Individual choices to recycle are simply not enough to address our impending environmental crisis: we must pass bold policies at the state level. As your state Senator, I will fight to end our dependency on fossil fuels that pollute our beautiful state and our precious water supply, and instead invest in our residents by training Coloradans for the new energy economy. I will fight to protect the health of our communities, by putting forward policies that build a 21st century transportation system so that our communities are more walkable and less car-dependent.
Healthcare is a human right. I have too many friends and family whose livelihoods have been determined not by their work ethic or their education, but by their (lack of) access to quality, affordable healthcare.
As your next state Senator, I will fight like hell to pass and implement universal healthcare so that no Colorado family has to worry about potentially suffering mountains of debt in order to live a healthy life. I will lead the fight to protect Medicaid expansion and CHIP, and I will fight the Trump administration on any attempts to cut Medicare for seniors and disabled residents.
Every Coloradan has the right to live their lives with dignity and with equal treatment under the law.
Criminal Justice Reform
Having worked in a law firm alongside both defendants and victims for the past five years, I recognize that there are many meaningful ways to ensure that individuals who have committed crimes are able to repair the harm done to society, and that locking someone up in a cell isn’t necessarily the only or the best option.
A criminal conviction has long-lasting and profound impacts on an individual’s life, far beyond the actual days spent in a jail or prison cell, and as a state, we spend many more dollars incarcerating people than we do educating people. It’s time for us to end mass incarceration and overhaul how we think about community safety. Let’s invest our dollars in rehabilitation and rehabilitation, and remove barriers to employment for individuals who have successfully repaid their debt to society.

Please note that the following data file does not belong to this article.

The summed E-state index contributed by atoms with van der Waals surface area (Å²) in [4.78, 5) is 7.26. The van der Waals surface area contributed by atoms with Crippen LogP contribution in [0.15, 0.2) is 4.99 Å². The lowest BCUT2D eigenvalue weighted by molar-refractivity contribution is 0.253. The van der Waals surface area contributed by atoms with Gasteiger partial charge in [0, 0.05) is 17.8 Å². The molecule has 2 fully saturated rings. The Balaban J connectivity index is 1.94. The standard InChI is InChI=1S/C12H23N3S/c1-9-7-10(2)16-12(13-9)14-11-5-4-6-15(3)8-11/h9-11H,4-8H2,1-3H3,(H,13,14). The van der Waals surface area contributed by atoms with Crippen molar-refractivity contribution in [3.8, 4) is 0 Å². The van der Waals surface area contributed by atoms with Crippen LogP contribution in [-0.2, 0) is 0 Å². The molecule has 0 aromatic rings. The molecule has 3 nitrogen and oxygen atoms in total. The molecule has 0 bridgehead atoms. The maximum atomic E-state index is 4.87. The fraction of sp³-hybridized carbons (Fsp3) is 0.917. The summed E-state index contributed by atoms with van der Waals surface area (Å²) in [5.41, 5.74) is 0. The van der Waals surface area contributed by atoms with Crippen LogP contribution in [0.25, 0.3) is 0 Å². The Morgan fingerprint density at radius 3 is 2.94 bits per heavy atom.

Protecting and expanding LGBTQ+ rights
We have to protect the rights of Coloradans to love and marry whomever they want. We also cannot allow business and organizations to discriminate against a person because of their sexual orientation or gender identity. As a state Senator, I will fight against any bill that strips hard-fought rights from our LGBTQ brothers and sisters, because all Coloradans should live in a world where they are respected and can live their full selves with dignity.
Protecting new American communities
Having been in the immigrant rights movement for the past decade, I have seen the real-life consequences of our broken immigration system far too many times. I have seen the heartbreak and worry that a family faces knowing their loved one could be taken from them at any moment.
In Colorado, we must ensure that local law enforcement is not being co-opted by Trump’s ICE agents, so that immigrant communities can trust and cooperate with local authorities in order to keep our communities safe. I will also fight back against any legislation that tries to take the state backwards on immigration policy.

Julie on the Record